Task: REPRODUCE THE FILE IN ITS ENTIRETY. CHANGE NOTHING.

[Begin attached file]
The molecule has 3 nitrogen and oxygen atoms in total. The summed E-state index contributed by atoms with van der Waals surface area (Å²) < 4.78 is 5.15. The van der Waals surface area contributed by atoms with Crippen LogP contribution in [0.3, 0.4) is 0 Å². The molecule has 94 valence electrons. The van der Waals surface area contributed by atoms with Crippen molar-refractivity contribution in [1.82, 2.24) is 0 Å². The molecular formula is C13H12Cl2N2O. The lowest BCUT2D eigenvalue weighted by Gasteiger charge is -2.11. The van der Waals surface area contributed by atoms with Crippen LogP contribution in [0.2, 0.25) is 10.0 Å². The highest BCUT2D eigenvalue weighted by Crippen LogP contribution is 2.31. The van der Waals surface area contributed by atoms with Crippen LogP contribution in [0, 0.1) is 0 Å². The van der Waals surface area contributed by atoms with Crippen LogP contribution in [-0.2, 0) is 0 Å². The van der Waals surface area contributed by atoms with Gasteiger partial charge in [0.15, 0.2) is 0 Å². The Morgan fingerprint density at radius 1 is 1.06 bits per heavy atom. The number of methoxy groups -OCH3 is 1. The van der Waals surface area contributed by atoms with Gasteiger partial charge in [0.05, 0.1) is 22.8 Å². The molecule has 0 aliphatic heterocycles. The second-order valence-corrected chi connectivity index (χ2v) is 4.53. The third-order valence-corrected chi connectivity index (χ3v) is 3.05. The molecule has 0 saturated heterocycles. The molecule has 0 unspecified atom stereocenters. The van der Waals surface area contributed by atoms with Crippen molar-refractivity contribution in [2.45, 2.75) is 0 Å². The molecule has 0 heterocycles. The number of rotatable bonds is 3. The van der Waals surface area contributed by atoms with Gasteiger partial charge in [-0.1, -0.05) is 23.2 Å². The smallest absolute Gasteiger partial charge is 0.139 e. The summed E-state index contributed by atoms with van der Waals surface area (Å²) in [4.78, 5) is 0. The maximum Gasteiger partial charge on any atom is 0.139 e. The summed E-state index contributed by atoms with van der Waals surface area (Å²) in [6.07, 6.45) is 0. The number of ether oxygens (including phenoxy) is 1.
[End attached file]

The molecule has 3 nitrogen and oxygen atoms in total. The summed E-state index contributed by atoms with van der Waals surface area (Å²) < 4.78 is 5.15. The van der Waals surface area contributed by atoms with Crippen LogP contribution in [0.3, 0.4) is 0 Å². The molecule has 94 valence electrons. The van der Waals surface area contributed by atoms with Crippen molar-refractivity contribution in [1.82, 2.24) is 0 Å². The molecular formula is C13H12Cl2N2O. The lowest BCUT2D eigenvalue weighted by Gasteiger charge is -2.11. The van der Waals surface area contributed by atoms with Crippen LogP contribution in [0.2, 0.25) is 10.0 Å². The highest BCUT2D eigenvalue weighted by Crippen LogP contribution is 2.31. The van der Waals surface area contributed by atoms with Crippen LogP contribution in [0, 0.1) is 0 Å². The van der Waals surface area contributed by atoms with Crippen LogP contribution in [-0.2, 0) is 0 Å². The van der Waals surface area contributed by atoms with Gasteiger partial charge in [0.15, 0.2) is 0 Å². The Morgan fingerprint density at radius 1 is 1.06 bits per heavy atom. The number of methoxy groups -OCH3 is 1. The van der Waals surface area contributed by atoms with Gasteiger partial charge in [0.05, 0.1) is 22.8 Å². The molecule has 0 aliphatic heterocycles. The second-order valence-corrected chi connectivity index (χ2v) is 4.53. The third-order valence-corrected chi connectivity index (χ3v) is 3.05. The molecule has 0 saturated heterocycles. The molecule has 0 unspecified atom stereocenters. The van der Waals surface area contributed by atoms with Crippen molar-refractivity contribution in [2.45, 2.75) is 0 Å². The molecule has 0 heterocycles. The number of rotatable bonds is 3. The van der Waals surface area contributed by atoms with Gasteiger partial charge in [-0.1, -0.05) is 23.2 Å². The smallest absolute Gasteiger partial charge is 0.139 e. The summed E-state index contributed by atoms with van der Waals surface area (Å²) in [4.78, 5) is 0. The maximum Gasteiger partial charge on any atom is 0.139 e. The summed E-state index contributed by atoms with van der Waals surface area (Å²) in [6.07, 6.45) is 0. The number of ether oxygens (including phenoxy) is 1.